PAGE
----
Category Archives: Rigging

Crow’s Nests : Part 2 — Floki, Ravens and Fighting Tops

The crows nest, as a shelter for the lookout on whaling ships sailing the icy waters of the Arctic, was by all indications, invented by Captain William Scoresby around 1807.  (See yesterday’s post:  Crow’s Nests : Part 1 — Melville & … Continue reading

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Climbing to the Royal Yard on the Whaleship Charles W. Morgan

Great video of climbing to the royal yard on the Charles W. Morgan. Atop the world on the Charles W. Morgan

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Don’t Lean on the Running Rigging

This video has been around for some time, but I smile every time I see it.  Yes, it is in Dutch, but that hardly matters. Watch until the end.  The journalist is interviewing the mayor of the city of Kampen, … Continue reading

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Port Strike Ends & How Containerization Shaped the Modern World

The eight day port strike on the West Coast is over, thank goodness. On November 27th, a group of 450 clerks in the port of Los Angeles/Long Beach, who had worked without a contract for over two years, walked out. … Continue reading

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Knots on Mars! Hard to Improve on a Clove Hitch and a Reef Knot

There is a wonderful discussion on the International Guild of Knot Tyers Forum titled “Knots on Mars! (and a few thoughts on NASA’s knots)” by Dfred.   I had never given much thought as to  how cable bundles on satellites and space craft … Continue reading

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Honoring the Bicentenial of the War of 1812 with the Captain and Crew of Lynx “America’s Privateer”

On April 14th, at the Mystic Seaport Museum there will be a celebration of the anniversary of the War of 1812 with the captain and crew of the Lynx, “America’s Privateer.”   Historian and award winning author, William H. White, will be … Continue reading

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How to Tie the Celtic Heart Knot (and Happy Valetine’s Day)

Happy Valentines Day to all.  In honor of the day, here is a video by Tying It All Together showing how to tie a Celtic Heart Knot. How to Tie the Celtic Heart Knot by TIAT (A Knotty Valentine) Seu browser … Continue reading

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Essential Knots & Hitches You May Never Need : The Highwayman’s Hitch

Everyone should know at least a few knots and hitches. The square knot, the bowline, and clove hitch come immediately to mind. Then there are all the other “essentials” that you may never need but are great to know.  One good example … Continue reading

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The ‘impossible’ voyage of a Tamil ghost ship

Despite all odds, earlier this month, 492 Tamil refugees arrived in Vancouver in an old and barely seaworthy ship, then named the Sun Sea.  The Tamil Ghost ship, as she has been dubbed,  had been intermittently tracked by the maritime authorities of various nations as she … Continue reading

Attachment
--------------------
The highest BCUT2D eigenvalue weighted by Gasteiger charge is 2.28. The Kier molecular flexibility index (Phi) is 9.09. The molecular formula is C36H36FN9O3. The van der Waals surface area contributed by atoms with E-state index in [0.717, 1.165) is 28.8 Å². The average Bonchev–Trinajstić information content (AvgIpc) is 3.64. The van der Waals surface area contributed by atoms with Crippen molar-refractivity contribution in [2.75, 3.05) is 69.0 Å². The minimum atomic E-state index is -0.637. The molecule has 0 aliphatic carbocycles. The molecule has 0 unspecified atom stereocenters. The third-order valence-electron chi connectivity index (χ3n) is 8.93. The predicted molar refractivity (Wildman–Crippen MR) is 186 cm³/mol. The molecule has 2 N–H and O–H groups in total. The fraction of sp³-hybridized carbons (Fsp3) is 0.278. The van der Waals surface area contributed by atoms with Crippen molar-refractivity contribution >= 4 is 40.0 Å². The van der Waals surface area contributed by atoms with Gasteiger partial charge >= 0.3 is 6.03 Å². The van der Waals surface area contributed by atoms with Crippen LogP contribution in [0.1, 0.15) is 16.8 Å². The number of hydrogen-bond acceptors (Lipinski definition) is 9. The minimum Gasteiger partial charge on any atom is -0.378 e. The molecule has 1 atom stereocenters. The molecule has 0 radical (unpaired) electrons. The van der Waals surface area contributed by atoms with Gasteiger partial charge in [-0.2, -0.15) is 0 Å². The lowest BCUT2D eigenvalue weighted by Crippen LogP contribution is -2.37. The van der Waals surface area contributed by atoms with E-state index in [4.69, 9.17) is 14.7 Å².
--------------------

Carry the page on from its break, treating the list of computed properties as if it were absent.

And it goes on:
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Schooner Amistad Returns to Mystic for Repairs after Rigging Failure

After suffering what was described as “serious rigging failure” in heavy seas off the Florida coast last week, the schooner Amistad has returned to Mystic, CT for repairs.   She is expected to “be there for some time.”  The Amistad was built at … Continue reading

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Animated Knots and Marlinspike Sailors

For those wishing to learn just a bit about sailor’s knots, Animated Boating Knots by Grog is a lot of fun.  Here is a rolling hitch, a marvelously useful knot that I invariably forget how to tie whenever a need one.   If … Continue reading

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My Quest for Catharpins

“Ignorance of the crosscatharpins is not necessarily fatal. Explanation almost certainly would be.”
Patrick O’Brian.

The cliché goes that there are two types of people – those who believe that there are two types of people and those who don’t. There are no doubt many more than two types of types of readers of nautical fiction. Nevertheless my guess is that as it applies to jargon, there may indeed be only two types.

The first type, and probably the smarter of the two, are those who read the jargon and let the words wash over them like a breaking wave, catching what they can in context but not caring too very much if they understand the finer points of rigging an eighteenth century ship, or, as is often the case in Patrick O’Brian’s books, the lost art of English suet puddings with exotic names like “drowned baby” and “spotted dick”. Their approach is like that of reading the more technical sub-genres of science fiction, where one need not necessarily understand quantum physics to enjoy the story. (Indeed, I suspect too much understanding of the science might get in the way.) Continue reading

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